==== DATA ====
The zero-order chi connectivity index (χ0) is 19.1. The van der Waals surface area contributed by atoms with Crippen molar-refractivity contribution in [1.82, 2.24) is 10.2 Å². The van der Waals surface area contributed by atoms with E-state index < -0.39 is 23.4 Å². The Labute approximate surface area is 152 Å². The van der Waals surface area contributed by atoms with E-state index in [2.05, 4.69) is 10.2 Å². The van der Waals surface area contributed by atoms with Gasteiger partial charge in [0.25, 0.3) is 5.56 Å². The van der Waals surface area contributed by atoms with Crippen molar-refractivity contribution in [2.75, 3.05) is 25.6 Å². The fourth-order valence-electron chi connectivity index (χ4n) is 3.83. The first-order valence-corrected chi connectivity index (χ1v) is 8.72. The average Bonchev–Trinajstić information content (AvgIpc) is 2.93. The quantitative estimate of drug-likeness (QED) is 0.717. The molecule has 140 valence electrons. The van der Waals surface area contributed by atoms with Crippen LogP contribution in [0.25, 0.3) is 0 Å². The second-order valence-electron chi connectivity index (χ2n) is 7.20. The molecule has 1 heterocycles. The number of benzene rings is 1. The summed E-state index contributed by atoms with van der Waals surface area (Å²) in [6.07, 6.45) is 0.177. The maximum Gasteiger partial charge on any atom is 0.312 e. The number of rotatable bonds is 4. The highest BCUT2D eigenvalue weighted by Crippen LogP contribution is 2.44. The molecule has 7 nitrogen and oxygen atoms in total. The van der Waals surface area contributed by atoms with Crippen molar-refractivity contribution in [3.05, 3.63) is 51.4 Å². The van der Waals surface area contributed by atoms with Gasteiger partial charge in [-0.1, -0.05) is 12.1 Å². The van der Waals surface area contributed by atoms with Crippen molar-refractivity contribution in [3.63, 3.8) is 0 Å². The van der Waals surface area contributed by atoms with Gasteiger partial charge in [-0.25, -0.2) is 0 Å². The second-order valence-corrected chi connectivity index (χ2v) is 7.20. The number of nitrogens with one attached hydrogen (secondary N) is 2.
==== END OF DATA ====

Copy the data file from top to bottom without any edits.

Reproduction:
The zero-order chi connectivity index (χ0) is 19.1. The van der Waals surface area contributed by atoms with Crippen molar-refractivity contribution in [1.82, 2.24) is 10.2 Å². The van der Waals surface area contributed by atoms with E-state index < -0.39 is 23.4 Å². The Labute approximate surface area is 152 Å². The van der Waals surface area contributed by atoms with E-state index in [2.05, 4.69) is 10.2 Å². The van der Waals surface area contributed by atoms with Gasteiger partial charge in [0.25, 0.3) is 5.56 Å². The van der Waals surface area contributed by atoms with Crippen molar-refractivity contribution in [2.75, 3.05) is 25.6 Å². The fourth-order valence-electron chi connectivity index (χ4n) is 3.83. The first-order valence-corrected chi connectivity index (χ1v) is 8.72. The average Bonchev–Trinajstić information content (AvgIpc) is 2.93. The quantitative estimate of drug-likeness (QED) is 0.717. The molecule has 140 valence electrons. The van der Waals surface area contributed by atoms with Crippen LogP contribution in [0.25, 0.3) is 0 Å². The second-order valence-electron chi connectivity index (χ2n) is 7.20. The molecule has 1 heterocycles. The number of benzene rings is 1. The summed E-state index contributed by atoms with van der Waals surface area (Å²) in [6.07, 6.45) is 0.177. The maximum Gasteiger partial charge on any atom is 0.312 e. The number of rotatable bonds is 4. The highest BCUT2D eigenvalue weighted by Crippen LogP contribution is 2.44. The molecule has 7 nitrogen and oxygen atoms in total. The van der Waals surface area contributed by atoms with Crippen molar-refractivity contribution in [3.05, 3.63) is 51.4 Å². The van der Waals surface area contributed by atoms with Gasteiger partial charge in [-0.1, -0.05) is 12.1 Å². The van der Waals surface area contributed by atoms with Crippen molar-refractivity contribution in [3.63, 3.8) is 0 Å². The van der Waals surface area contributed by atoms with Gasteiger partial charge in [-0.25, -0.2) is 0 Å². The second-order valence-corrected chi connectivity index (χ2v) is 7.20. The number of nitrogens with one attached hydrogen (secondary N) is 2.